I would rather have this guy out there speaking and know what he really thinks and says than only know about it through what FoxNews declares in their run-up to war with Iran. At the very least, knowing what a horrid guy thinks and says helps us understand him better, which if we are committed to defeating him more effectively, is an entirely good thing. Period.

    It’s also worth noting that this guy is not actually in any real sort of position of power. The President of Iran is sort of like the cheerleading captain of a school, not its principal. The real leaders are many times worse than this guy.

  22. #22 Chris
    September 25, 2007

    I think we have to acknowledge that the man is rather intransigently anti-Semitic and anti-Israel. From what I understand, his “wiped off the map” comment was mistranslated and taken out of context, but I don’t think that completely absolves him of his anti-Israel stance (a long-standing stance shared by his higher ups, the Ayatollahs).

    Absolves? Israel has committed mass murder in the past year and routinely oppresses ethnic and religious minorities in ways that would make the South Africans proud. I don’t think opposition to it *as a political entity* is a sin requiring absolution. Characterizing his stance as “calling for the destruction of the State of Israel” is, at best, dodgy: “destruction” implies violence, which was not stated. “Calling for the abolition of the State of Israel” might be more accurate.

    You have to remember that people in the U.S. have seen Ahmadinejad almost exclusively through the lens of a propaganda machine subservient to the administration, which is openly hostile to Iran. Anything good they can say about him, they’ll hide, and anything bad they’ll exaggerate or make up altogether. I wouldn’t trust most of the media as a source on Ahmadinejad if they told me he had two feet – I’d want to see pictures.

  23. #23 Tyler DiPietro
    September 25, 2007

    “Absolves? Israel has committed mass murder in the past year and routinely oppresses ethnic and religious minorities in ways that would make the South Africans proud. I don’t think opposition to it *as a political entity* is a sin requiring absolution.”

    Iran overtly supports groups like Hisb’allah that routinely commit violence against Israel and steadfastly fail to recognize Israel’s basic right to exist. That is much more than mere political opposition. That doesn’t excuse Israel’s conduct in the occupied territories (which, in a geopolitical sense, has nothing to do with Iran) or Lebanon, but that doesn’t change the fact that Iran takes an aggressive stance toward the Jewish State, at least far more aggressive than you let on here.

  24. #24 EnzoAntonius
    September 25, 2007

    Crankism goes both ways. There are also Jews that believe they are entitle to Israel and the West Bank because some sand deity promised it to their claim mythical founder millennia ago. Furthermore, Iran isn’t not a perfect country and I in no way want to be seen as defending the totalitarian regime there. However, Iran has never invade another nation for oil, nor does Iran have racist all-Iranian settlements in the West Bank.

  25. #25 EnzoAntonius
    September 25, 2007

    @ tyler di prieto

    What is the difference of between Israel being a “Jewish state” and the former South Africa being a “white state”? Is there not a sizable and increasing growing percentage of the population that isn’t Jewish? Why do Jews get to be different and have their own state? Israel has a right to exist, but not at the price of non-Jews and Palestinians as second class human beings as is now the present case.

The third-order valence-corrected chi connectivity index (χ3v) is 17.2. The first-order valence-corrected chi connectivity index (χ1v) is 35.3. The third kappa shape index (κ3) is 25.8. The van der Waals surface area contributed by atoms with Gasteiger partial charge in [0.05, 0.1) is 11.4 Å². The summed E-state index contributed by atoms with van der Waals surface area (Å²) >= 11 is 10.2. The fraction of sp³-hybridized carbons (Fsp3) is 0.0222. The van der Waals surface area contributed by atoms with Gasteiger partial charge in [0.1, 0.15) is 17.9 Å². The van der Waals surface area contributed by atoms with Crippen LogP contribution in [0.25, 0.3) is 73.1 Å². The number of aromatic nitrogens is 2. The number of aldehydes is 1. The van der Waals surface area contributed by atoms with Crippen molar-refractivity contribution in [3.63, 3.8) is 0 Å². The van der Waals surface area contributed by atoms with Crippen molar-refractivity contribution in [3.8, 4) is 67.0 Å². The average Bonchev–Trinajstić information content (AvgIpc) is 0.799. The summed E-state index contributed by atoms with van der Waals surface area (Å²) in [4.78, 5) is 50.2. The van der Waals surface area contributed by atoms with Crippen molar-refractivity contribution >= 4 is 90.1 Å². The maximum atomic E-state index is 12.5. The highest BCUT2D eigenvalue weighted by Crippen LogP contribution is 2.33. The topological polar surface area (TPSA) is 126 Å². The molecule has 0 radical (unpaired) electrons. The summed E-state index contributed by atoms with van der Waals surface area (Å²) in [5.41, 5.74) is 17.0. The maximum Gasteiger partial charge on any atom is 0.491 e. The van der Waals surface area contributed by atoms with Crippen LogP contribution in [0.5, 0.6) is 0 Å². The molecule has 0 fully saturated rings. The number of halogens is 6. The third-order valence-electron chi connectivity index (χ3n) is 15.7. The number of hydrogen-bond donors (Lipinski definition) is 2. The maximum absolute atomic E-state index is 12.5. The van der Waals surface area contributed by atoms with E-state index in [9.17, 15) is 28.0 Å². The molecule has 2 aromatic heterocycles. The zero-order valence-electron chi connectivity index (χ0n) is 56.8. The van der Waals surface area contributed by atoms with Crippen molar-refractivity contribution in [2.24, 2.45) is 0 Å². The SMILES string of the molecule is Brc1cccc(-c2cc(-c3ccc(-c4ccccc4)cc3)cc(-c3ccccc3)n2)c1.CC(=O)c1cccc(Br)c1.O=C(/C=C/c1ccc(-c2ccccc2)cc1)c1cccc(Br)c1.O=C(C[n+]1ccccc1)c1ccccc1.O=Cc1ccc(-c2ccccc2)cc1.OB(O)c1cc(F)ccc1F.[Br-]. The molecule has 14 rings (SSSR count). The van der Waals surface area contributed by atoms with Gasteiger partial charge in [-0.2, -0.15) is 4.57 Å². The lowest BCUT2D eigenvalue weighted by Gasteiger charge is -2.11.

26. #26 Tyler DiPietro
    September 25, 2007

    EnzoAntonius

    Iran is officially Shi’ite Muslim, most of the nation-states in the Arab peninsula are officially Sunni Muslim. Both identities are implicitly (and often explicitly) connected to ethno-cultural identities in the same way that Judaism is. I oppose official mingling of religion, ethnicity, etc. on my own turf, but I don’t dictate such things to foreign countries.

    It’s also worth noting that Israel is far less oppressive toward ethnic/religious minorities than the Islamic regimes that surround it. At least they have the right to vote, and practice religions outside of the officially recognized tradition.

  27. #27 Marcus Ranum
    September 25, 2007

    BTW, your frankness in demonstrating your anti-Semitism is refreshing. Most bigots try to hide it a bit.

    It’s not anti-semitism to disagree with Israeli policies. I didn’t see anything in “Oldfart”s posting that was anti-semitic – can you point out where he was engaging in hate speech please?

  28. #28 IanR
    September 25, 2007

    Orac – I didn’t mean to imply that you had said “wiped off the map”. But I can’t read “has called for the destruction of the State of Israel” as equivalent to “the regime occupying Jerusalem must vanish from the page of time”. I think Ahmadinejad is a horrible person, and I think Holocaust denial is about as vile and disgusting a lie as anyone can come up with. While I realise you see it otherwise, I can’t see the two sentences as equivalent. I loved seeing Ahmadinejad get laughed at. Nothing takes down a “strong man” like laughter. But not representing what he said fairly wins him sympathy.

  29. #29 Oldfart
    September 25, 2007

    TheProbe: LOL. Why did I know that someone here would say that? And your openly pro-Zionist anti-arab bigotry is also refreshing. I am not in any way an anti-Semite. I am anti-Zionist. I do question Israel’s right to be there. I do question the justification for the land grab. And the consequent and long-term mistreatment of the Arab peoples that lived there. I know that Zionist bigots will baselessly claim that no one lived there when they were give the land by the British but there are no facts supporting that. I know that the Zionist bigots will put down every single voice of reason within Israel that, in their view, seeks to limit their drive to oust the Arabs from all of what they consider God’s gift to the chosen people. I know that there is little difference between the Zionist bigots and the Nazi bigots they ran from. You have met the enemy and he is you. You have become what you claim to hate the most. Are you proud?